Is no news good news in CBA talks?

 

At least they’re still talking. Well, sort of.

NHL commissioner Gary Bettman and players association executive director Donald Fehr met on Wednesday morning before cancelling planned discussions in the afternoon.

Good news? Bad news? At this point, it’s hard to say whether the path towards a new collective bargaining agreement is any more positive or negative than last week, when Bettman tersely dismissed the players’ first formal proposal – a call for richer teams to share more revenues with financially weak franchises, in exchange for the players’ taking a smaller cut of overall league revenues.

“You can probably observe that there is some degree of frustration going on between the parties, but that doesn’t surprise anybody,” Fehr told reporters Wednesday.

Fans’ frustrations are growing, too, as another NHL lockout looms. There are countless unanswered questions. Why are owners of NHL teams still acting as if all is right in the hockey world, doing business the old fashioned way, continuing to dish out long-term contracts? What are the potential pressure dates in negotiations? Where do players go if there’s a lockout?

Below, the Citizen analyses some of the issues.

 

ANOTHER DAY, ANOTHER BIG DEAL: On Wednesday, Taylor Hall signed a seven-year, $42 million contract extension with the Edmonton Oilers, raising even more eyebrows. Since July 1, 15 players have now signed contracts of six seasons or more. It’s intriguing, considering that the original proposal from the NHL’s bargaining committee called for a five-year term limits on contracts. If clubs are still operating on a business-as-usual principle, doesn’t that hurt the NHL’s bargaining position? It could be argued that a revenue-rich squad such as the Philadelphia Flyers (who recently signed Scott Hartnell and Wayne Simmonds to six-year deals) have always spent to the salary cap and have few concerns about the future. Then there are the Minnesota Wild and Carolina Hurricanes. The NHL says its weaker franchises can’t survive in the current environment of long term lucrative deals. Meanwhile, the Wild have signed Ryan Suter and Zach Parise to dual 13-year contracts and the Hurricanes have secured Jordan Staal to a 10-year deal and have extended Jeff Skinner for another six seasons. It doesn’t wash.

 

ABOUT THAT NBC DEAL: It was generally thought that the NHL would be under pressure to get a deal done before Jan. 1, when the 10-year, $20 million contract with NBC begins with the Winter Classic between Toronto and Detroit. The league, the reasoning went, wouldn’t want to risk its relationship with its major United States broadcast partner. Yet according to agent Allan Walsh, the contract can slide an additional year if there’s no hockey. The deal would simply be extended for another season. Just the same, Jan. 1 might be a drop-dead date for salvaging a reasonable regular season. Following its lockout last season, the NBA resumed action on Christmas Day.

 

FORGET ABOUT A NEW NORTH AMERICAN LEAGUE: Don’t make much of the whispers about a potential new North American league to set up shop if games are cancelled. Those with long memories of the 2004 lockout will recall the ill-fated Original Six Hockey League, established by investment banker Randy Gumbley.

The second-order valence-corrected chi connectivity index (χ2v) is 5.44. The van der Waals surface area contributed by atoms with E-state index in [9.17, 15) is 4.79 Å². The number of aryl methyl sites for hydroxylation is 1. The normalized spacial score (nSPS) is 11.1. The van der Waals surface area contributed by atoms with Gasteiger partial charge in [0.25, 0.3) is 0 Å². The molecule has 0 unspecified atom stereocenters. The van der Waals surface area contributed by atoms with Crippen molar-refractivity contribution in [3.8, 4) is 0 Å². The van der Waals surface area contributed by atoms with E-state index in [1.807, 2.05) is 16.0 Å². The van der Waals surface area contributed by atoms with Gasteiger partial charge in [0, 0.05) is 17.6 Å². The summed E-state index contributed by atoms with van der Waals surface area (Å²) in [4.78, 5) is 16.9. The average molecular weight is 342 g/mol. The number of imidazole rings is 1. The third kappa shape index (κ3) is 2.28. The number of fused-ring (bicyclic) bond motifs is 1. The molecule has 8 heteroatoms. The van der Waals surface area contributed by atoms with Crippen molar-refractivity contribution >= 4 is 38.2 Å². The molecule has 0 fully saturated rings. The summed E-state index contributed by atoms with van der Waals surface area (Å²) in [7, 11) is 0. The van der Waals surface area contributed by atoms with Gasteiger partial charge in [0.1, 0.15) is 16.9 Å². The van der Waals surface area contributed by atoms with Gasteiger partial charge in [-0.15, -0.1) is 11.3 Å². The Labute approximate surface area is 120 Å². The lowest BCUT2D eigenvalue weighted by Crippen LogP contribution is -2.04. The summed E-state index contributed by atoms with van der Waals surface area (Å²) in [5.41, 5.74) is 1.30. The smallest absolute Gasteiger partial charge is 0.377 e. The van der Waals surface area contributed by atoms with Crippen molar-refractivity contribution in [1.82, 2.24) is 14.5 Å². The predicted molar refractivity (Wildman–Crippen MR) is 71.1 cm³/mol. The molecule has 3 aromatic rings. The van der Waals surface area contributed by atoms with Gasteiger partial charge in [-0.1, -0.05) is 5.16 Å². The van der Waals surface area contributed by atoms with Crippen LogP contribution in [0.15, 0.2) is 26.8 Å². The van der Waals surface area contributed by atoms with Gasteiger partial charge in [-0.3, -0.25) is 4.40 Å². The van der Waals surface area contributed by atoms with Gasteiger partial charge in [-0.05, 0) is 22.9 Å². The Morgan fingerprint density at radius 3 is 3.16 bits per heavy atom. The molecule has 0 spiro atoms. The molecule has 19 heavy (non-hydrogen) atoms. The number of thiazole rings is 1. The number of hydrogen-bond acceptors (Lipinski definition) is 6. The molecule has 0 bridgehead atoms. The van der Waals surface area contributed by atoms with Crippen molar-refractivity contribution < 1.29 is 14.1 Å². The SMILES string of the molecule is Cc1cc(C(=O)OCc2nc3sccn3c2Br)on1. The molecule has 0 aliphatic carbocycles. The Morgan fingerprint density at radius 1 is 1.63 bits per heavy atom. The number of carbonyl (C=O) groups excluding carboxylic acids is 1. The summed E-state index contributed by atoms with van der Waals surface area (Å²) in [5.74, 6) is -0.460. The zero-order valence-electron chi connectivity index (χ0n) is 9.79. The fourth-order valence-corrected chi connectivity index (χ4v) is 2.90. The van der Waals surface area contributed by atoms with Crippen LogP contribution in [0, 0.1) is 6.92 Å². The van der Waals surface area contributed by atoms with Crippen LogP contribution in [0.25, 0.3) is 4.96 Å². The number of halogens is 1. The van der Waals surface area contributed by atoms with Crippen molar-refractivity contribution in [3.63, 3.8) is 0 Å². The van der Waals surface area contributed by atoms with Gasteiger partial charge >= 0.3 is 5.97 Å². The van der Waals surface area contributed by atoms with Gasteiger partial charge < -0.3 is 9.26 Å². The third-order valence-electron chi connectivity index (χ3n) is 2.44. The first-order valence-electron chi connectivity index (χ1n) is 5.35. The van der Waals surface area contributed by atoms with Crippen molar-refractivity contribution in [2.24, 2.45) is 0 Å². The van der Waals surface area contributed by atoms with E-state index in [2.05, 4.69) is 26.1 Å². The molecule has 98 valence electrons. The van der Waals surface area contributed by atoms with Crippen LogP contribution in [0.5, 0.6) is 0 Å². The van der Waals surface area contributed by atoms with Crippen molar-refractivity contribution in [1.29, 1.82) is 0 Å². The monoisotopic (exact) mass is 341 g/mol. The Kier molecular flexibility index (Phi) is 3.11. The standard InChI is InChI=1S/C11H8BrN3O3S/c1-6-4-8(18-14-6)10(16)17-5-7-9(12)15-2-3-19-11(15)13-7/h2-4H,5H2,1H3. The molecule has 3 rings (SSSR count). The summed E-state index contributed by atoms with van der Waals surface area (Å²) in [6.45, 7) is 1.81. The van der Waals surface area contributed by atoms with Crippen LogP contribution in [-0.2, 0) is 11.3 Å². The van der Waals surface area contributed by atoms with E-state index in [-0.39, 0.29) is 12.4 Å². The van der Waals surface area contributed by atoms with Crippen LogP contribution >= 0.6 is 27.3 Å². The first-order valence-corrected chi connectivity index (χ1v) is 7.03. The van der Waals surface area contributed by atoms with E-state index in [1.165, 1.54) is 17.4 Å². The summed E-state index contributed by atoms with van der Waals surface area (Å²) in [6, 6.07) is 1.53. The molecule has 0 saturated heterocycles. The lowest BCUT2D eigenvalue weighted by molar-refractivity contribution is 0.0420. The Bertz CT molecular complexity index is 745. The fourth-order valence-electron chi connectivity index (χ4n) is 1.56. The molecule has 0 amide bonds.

Gumbley originally attracted big names such as Senators’ Dominik Hasek, Mike Fisher and Chris Neil for the concept of a more wide open four on four game and hoped his league would be family-affordable entertainment. It never got off the ground, partly due to arena availability and insurance coverage for players.

A lockout would, however, be good news for the Kontinental Hockey League. The Edmonton Journal reported Tuesday that Oilers top pick Nail Yakupov would play in the KHL rather than return to the Sarnia Sting. Most other top Russian players will follow suit and if there’s no new CBA deal in place by mid September, expect to hear of other NHL players jumping at openings in Sweden, Finland and Switzerland.

BONUS FOR THE AMERICAN HOCKEY LEAGUE: The NHL’s loss would also represent a gain for the AHL. Most players still playing under their entry level contracts will likely be assigned to the clubs’ top minor league affiliates.

Even with Yakupov likely headed to Russia, Edmonton could send a formidable cast of forwards to its AHL squad in Oklahoma City. The group includes Taylor Hall (his contract extension begins in 2013-14), Ryan Nugent-Hopkins and Jordan Eberle.

The Binghamton Senators, meanwhile, would likely benefit from having Jared Cowen in the lineup. Cowen, who scored five goals and 12 assists in a strong 2011-12 rookie season with the Senators, could play as much as 25-30 minutes per game for new Binghamton coach Luke Richardson. It wouldn’t be an entirely new experience, as Cowen played 10 playoff games for Binghamton during the run to the Calder Cup in 2011.

We already know that 2011 first round pick Mika Zibanejad will be in Binghamton if he’s not in Ottawa. Fellow Swede Jakob Silfverberg has told a Swedish newspaper that he’ll let the Senators decide where he’s best served to play; either with Binghamton or back in the Swedish Elite League, where he’s the reigning MVP of both the regular season and the playoffs.

A FEW MORE NUMBERS: Should the entire 2012-13 season be wiped out and all existing contracts slide forward, the contract of New York Islanders goaltender Rick DiPietro will expire in June, 2022. DiPietro turns 40 in September, 2021. Maybe by then there will be nine Canadian franchises and the league will no longer own the Phoenix Coyotes..

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